Picture this—it is evening, silvery and cool. All is quiet in the hospital—all but a young woman in deep green. Doctors stand nearby, murmuring tersely. The woman is getting warmer, they agree, but few believe her fever is severe enough to warrant worry. One points out that the rising of her temperature has slowed—like the rocking of a boat, another says. This must mean she is “cooling”. Others, however, are not convinced. They say a spike in her temperature could be fatal. This sparks conflict. Nobody is able to agree.
All the while, the woman watches in silence, growing warmer as they speak. She rubs her swollen belly 世界, whispering no, 不, the word a tree 木 with its head hacked off. Her heart aches at the thought; after all, these forests are her children—her saplings and seedlings—for she is Mother Nature.
It is no secret that mother nature has kept—and still keeps—us alive and safe. With the ongoing climate crisis, however, it has come our time to return the favor. From rising sea levels raising the risk of cataclysmic flooding to fluctuating weather patterns threatening human health and agriculture, the effects of climate change are universal in scope and nonpareil in scale. Millions already face its calamitous footprint, with repercussions echoing throughout every facet of our planet.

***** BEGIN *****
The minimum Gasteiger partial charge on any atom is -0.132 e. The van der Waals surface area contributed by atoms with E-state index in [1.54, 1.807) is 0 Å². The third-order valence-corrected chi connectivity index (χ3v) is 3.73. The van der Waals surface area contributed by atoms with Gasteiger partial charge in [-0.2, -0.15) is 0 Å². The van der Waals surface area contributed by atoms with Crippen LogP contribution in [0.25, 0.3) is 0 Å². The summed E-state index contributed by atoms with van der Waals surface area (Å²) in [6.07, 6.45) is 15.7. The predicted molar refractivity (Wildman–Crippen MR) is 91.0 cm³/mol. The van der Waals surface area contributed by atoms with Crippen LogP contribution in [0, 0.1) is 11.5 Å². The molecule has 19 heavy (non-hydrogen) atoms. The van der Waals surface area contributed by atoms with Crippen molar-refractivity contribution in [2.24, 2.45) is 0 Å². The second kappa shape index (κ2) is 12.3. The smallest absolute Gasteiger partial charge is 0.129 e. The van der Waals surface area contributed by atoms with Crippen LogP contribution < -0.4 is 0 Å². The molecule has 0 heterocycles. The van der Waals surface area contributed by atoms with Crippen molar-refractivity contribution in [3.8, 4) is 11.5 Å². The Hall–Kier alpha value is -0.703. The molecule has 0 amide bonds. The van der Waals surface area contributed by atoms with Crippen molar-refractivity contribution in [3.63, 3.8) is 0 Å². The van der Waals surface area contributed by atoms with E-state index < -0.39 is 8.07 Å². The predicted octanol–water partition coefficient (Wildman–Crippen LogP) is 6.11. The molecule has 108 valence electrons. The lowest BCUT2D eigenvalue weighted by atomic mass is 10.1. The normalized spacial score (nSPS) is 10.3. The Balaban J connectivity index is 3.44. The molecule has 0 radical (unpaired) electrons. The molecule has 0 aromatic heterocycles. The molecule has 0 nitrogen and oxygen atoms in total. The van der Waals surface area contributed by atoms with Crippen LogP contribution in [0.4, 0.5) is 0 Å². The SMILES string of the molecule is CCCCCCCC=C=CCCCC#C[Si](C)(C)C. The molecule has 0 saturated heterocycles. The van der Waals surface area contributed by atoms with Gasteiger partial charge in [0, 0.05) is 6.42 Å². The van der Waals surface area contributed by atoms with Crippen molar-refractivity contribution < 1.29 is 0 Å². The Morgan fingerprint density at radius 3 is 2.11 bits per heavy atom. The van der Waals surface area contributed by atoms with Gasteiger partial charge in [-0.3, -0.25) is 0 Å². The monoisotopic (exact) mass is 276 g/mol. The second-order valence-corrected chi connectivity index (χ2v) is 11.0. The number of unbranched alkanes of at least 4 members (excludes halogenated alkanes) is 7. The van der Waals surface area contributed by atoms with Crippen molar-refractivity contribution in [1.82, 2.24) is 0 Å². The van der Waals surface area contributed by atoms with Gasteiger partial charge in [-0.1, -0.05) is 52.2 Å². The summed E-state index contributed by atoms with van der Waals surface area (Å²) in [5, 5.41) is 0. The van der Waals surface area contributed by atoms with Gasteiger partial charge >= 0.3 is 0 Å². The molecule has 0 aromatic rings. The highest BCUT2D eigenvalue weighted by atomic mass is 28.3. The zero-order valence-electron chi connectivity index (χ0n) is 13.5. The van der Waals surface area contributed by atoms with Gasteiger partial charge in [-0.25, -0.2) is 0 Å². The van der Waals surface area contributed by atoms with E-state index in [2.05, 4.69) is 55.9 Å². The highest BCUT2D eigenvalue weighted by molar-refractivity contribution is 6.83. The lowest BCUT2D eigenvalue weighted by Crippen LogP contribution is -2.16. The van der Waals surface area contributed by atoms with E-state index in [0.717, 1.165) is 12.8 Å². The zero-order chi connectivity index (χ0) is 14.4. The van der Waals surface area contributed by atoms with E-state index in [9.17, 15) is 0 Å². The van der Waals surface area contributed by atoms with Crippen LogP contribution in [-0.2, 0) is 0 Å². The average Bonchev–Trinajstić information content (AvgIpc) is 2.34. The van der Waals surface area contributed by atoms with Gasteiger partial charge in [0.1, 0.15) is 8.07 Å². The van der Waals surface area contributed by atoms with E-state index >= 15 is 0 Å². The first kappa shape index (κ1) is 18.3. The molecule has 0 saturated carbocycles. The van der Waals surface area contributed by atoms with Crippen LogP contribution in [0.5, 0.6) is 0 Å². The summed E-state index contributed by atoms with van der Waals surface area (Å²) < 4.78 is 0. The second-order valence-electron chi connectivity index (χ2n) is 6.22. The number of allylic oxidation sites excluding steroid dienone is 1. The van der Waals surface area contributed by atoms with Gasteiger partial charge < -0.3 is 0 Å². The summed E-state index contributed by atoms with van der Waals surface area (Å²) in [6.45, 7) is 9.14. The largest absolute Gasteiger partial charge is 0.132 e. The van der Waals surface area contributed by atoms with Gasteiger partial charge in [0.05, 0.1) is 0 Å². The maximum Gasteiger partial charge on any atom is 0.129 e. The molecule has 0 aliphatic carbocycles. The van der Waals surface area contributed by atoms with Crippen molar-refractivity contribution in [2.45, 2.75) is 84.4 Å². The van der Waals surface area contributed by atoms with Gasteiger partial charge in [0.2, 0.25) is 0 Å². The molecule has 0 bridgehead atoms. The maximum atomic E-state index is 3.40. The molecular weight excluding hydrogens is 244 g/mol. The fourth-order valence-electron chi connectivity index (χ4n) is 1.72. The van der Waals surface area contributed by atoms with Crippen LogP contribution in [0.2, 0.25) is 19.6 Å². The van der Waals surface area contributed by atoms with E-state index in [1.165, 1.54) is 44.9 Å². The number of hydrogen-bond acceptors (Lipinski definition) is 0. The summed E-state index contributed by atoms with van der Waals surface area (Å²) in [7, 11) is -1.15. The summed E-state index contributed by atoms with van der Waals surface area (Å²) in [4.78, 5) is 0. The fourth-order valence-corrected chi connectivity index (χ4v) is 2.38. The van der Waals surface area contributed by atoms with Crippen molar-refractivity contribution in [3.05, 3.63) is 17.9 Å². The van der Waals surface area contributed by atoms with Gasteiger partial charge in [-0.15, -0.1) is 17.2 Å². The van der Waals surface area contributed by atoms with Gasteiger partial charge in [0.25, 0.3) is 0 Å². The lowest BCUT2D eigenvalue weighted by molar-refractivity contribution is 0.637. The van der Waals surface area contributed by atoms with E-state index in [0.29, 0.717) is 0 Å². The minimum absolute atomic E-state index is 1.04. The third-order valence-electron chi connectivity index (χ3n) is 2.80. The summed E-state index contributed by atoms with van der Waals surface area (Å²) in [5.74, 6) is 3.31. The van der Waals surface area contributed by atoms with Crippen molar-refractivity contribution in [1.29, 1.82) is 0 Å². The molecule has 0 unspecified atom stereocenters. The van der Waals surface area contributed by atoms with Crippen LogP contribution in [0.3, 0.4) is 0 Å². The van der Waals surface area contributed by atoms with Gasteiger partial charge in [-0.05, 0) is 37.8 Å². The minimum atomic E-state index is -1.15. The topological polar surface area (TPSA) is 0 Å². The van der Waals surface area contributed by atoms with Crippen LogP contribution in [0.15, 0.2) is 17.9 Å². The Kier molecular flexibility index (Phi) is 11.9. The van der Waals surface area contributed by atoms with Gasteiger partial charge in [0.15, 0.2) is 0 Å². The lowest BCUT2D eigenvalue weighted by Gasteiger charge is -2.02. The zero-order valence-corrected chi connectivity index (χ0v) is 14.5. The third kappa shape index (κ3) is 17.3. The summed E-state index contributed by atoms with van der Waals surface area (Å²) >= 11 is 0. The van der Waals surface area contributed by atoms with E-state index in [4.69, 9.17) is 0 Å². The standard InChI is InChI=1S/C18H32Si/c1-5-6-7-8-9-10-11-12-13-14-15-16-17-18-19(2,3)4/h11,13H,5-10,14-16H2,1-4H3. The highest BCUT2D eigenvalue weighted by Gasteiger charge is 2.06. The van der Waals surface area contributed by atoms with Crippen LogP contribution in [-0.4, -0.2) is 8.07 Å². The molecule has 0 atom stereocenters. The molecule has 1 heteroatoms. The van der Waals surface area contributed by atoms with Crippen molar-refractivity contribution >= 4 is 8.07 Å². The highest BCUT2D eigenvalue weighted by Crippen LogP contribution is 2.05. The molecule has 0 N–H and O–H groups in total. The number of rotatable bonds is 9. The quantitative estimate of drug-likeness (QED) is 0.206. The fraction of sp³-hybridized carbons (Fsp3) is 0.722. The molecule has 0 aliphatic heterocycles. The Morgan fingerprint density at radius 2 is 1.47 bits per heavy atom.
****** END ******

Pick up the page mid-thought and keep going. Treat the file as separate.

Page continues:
I remember August last year when my aunt shared a hospital room with Mother Nature. I was 13, drinking in the cloying scent of late summer—corn and pine and soft-boiled eggs, round with pregnancy. Warm air had lingered despite the changing seasons. Aunt’s belly grew, rising to roundness—I imagined the heat was baking her into a cake. That is, until environmental contaminants worked their way into her stomach, sucking out the golden yolk. “No raw eggs,” she whispered. “No baby cousin.”
Mother Nature, her belly ripe with Earth, is on the same path. This time, however, we won’t just lose a handful of trees 木 or a balloon of clear air 氣; this time, we’ll lose the world.
So, please. As Hong Kong’s chief executive, you can inspire great action in the fight against climate change. Encourage citizens, highlight how we can all work toward positive change. Everyone—regardless of race, gender, or social status—must listen to one another, because our actions have the ability to build into global change.